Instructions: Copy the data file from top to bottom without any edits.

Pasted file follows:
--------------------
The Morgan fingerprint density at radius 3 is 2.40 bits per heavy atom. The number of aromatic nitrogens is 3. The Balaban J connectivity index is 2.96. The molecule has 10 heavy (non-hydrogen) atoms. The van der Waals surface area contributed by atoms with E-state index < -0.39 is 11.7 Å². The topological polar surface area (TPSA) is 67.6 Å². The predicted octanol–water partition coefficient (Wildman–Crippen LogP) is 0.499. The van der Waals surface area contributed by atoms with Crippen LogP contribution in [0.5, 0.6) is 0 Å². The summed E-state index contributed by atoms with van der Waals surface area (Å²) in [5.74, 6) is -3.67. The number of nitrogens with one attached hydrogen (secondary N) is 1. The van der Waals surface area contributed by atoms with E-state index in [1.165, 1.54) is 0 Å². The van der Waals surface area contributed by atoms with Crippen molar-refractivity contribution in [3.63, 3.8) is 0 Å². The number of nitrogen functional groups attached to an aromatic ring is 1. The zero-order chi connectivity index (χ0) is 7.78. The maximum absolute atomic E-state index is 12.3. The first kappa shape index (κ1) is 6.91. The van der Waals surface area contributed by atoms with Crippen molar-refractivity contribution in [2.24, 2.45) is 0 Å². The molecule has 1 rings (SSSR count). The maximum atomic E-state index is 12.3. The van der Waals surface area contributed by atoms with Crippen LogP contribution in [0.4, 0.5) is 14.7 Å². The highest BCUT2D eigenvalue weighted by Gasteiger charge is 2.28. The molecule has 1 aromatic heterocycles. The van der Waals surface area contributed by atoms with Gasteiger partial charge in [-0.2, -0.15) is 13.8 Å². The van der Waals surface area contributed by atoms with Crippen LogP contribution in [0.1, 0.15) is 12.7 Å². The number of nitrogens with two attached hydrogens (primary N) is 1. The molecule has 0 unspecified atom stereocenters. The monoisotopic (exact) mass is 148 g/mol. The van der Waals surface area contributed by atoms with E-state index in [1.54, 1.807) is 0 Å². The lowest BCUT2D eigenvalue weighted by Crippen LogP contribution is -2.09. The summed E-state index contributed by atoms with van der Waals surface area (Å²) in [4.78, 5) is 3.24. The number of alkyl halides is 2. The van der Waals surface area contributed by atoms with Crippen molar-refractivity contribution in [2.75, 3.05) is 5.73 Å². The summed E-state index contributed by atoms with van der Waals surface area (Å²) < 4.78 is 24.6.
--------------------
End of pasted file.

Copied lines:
The Morgan fingerprint density at radius 3 is 2.40 bits per heavy atom. The number of aromatic nitrogens is 3. The Balaban J connectivity index is 2.96. The molecule has 10 heavy (non-hydrogen) atoms. The van der Waals surface area contributed by atoms with E-state index < -0.39 is 11.7 Å². The topological polar surface area (TPSA) is 67.6 Å². The predicted octanol–water partition coefficient (Wildman–Crippen LogP) is 0.499. The van der Waals surface area contributed by atoms with Crippen LogP contribution in [0.5, 0.6) is 0 Å². The summed E-state index contributed by atoms with van der Waals surface area (Å²) in [5.74, 6) is -3.67. The number of nitrogens with one attached hydrogen (secondary N) is 1. The van der Waals surface area contributed by atoms with E-state index in [1.165, 1.54) is 0 Å². The van der Waals surface area contributed by atoms with Crippen molar-refractivity contribution in [3.63, 3.8) is 0 Å². The number of nitrogen functional groups attached to an aromatic ring is 1. The zero-order chi connectivity index (χ0) is 7.78. The maximum absolute atomic E-state index is 12.3. The first kappa shape index (κ1) is 6.91. The van der Waals surface area contributed by atoms with Crippen molar-refractivity contribution in [2.24, 2.45) is 0 Å². The molecule has 1 rings (SSSR count). The maximum atomic E-state index is 12.3. The van der Waals surface area contributed by atoms with Crippen LogP contribution in [0.4, 0.5) is 14.7 Å². The highest BCUT2D eigenvalue weighted by Gasteiger charge is 2.28. The molecule has 1 aromatic heterocycles. The van der Waals surface area contributed by atoms with Gasteiger partial charge in [-0.2, -0.15) is 13.8 Å². The van der Waals surface area contributed by atoms with Crippen LogP contribution in [0.1, 0.15) is 12.7 Å². The number of nitrogens with two attached hydrogens (primary N) is 1. The molecule has 0 unspecified atom stereocenters. The monoisotopic (exact) mass is 148 g/mol. The van der Waals surface area contributed by atoms with E-state index in [1.54, 1.807) is 0 Å². The lowest BCUT2D eigenvalue weighted by Crippen LogP contribution is -2.09. The summed E-state index contributed by atoms with van der Waals surface area (Å²) in [4.78, 5) is 3.24. The number of alkyl halides is 2. The van der Waals surface area contributed by atoms with Crippen molar-refractivity contribution in [2.75, 3.05) is 5.73 Å². The summed E-state index contributed by atoms with van der Waals surface area (Å²) < 4.78 is 24.6.